A conductivity-temperature-depth and tracer chemistry section in the southeast South Atlantic in December 1989 and January 1990 presents strong evidence that there is a significant interocean exchange of thermocline and intermediate water between the South Atlantic and Indian oceans. Eastward flowing water at 10-degrees-W composed of South Atlantic Central (thermocline) Water is too enriched with chlorofluoromethanes 11 and 12 and oxygen to be the sole source of similar theta-S water within the northward flowing Benguela Current. About two thirds of the Benguela Current thermocline transport is drawn from the Indian Ocean; the rest is South Atlantic water that has folded into the Benguela Current in association with the Agulhas eddy-shedding process. South Atlantic Central water passes in the Indian Ocean by a route to the south of the Agulhas Return Current. The South Atlantic water loops back to the Atlantic within the Indian Ocean, perhaps mostly within the Agulhas recirculation cell of the southwest Indian Ocean. Linkage of Atlantic and Indian Ocean water diminishes with increasing depth; it extends through the lower thermocline into the Antarctic Intermediate Water (AAIW) (about 50% is derived from the Indian Ocean) but not into the deep water. While much of the interocean exchange remains on an approximate horizontal "isopycnal" plane, as much as 10 x 10(6) m3 s-1 of Indian Ocean water within the 25 x 10(6) m3 s-1 Benguela Current, mostly derived from the lower thermocline and AAIW, may balance deeper Atlantic export of North Atlantic Deep Water (NADW). The addition of salt water from the evaporative Indian Ocean into the South Atlantic Ocean thermocline and AAIW levels may precondition the Atlantic for NADW formation. While AAIW seems to be the chief feed for NADW, the bulk of it enters the subtropical South Atlantic, spiked with Indian Ocean salt, within the Benguela Current rather than along the western boundary of the South Atlantic.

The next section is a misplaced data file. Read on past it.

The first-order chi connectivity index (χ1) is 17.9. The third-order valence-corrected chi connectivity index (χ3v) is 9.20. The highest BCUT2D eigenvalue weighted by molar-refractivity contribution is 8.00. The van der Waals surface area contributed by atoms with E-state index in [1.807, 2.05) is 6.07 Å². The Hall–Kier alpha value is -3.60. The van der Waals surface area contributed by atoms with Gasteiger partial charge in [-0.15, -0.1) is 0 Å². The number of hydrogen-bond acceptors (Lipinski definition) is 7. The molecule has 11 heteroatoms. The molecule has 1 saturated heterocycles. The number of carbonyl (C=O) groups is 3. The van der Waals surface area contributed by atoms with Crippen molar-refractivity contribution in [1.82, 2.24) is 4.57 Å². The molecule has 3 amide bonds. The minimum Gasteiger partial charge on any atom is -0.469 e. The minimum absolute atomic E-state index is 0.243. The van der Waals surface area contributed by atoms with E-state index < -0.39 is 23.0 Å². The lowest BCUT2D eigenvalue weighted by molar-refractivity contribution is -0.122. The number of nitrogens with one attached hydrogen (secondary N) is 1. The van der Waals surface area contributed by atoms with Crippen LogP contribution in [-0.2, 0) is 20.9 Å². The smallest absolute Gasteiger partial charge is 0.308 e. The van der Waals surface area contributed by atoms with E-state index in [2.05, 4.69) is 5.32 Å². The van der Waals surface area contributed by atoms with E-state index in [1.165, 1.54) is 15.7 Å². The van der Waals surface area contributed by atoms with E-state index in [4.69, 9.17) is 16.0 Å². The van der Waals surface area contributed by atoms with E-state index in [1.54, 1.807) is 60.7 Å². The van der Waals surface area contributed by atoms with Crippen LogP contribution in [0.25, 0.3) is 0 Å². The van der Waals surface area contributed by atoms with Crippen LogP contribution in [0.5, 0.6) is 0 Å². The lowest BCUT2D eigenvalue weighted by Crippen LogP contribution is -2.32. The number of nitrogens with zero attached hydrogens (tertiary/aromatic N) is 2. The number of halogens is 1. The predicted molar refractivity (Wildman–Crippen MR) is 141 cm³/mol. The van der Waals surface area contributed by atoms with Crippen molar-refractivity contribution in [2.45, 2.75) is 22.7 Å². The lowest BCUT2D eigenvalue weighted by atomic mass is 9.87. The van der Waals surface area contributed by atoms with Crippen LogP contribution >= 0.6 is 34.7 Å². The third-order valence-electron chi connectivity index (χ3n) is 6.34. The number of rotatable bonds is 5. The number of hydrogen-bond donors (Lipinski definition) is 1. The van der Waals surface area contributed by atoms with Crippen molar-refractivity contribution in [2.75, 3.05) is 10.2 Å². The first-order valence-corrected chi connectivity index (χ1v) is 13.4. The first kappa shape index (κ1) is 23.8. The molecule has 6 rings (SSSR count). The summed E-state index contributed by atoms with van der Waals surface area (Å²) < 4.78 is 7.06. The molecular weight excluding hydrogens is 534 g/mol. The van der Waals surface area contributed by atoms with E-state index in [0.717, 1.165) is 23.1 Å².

Keir, RS, Michel RL, Weiss RF.  1992.  Ocean mixing versus gas-exchange in Antarctic Shelf Waters near 150°E. Deep-Sea Research Part a-Oceanographic Research Papers. 39:97-119. AbstractWebsite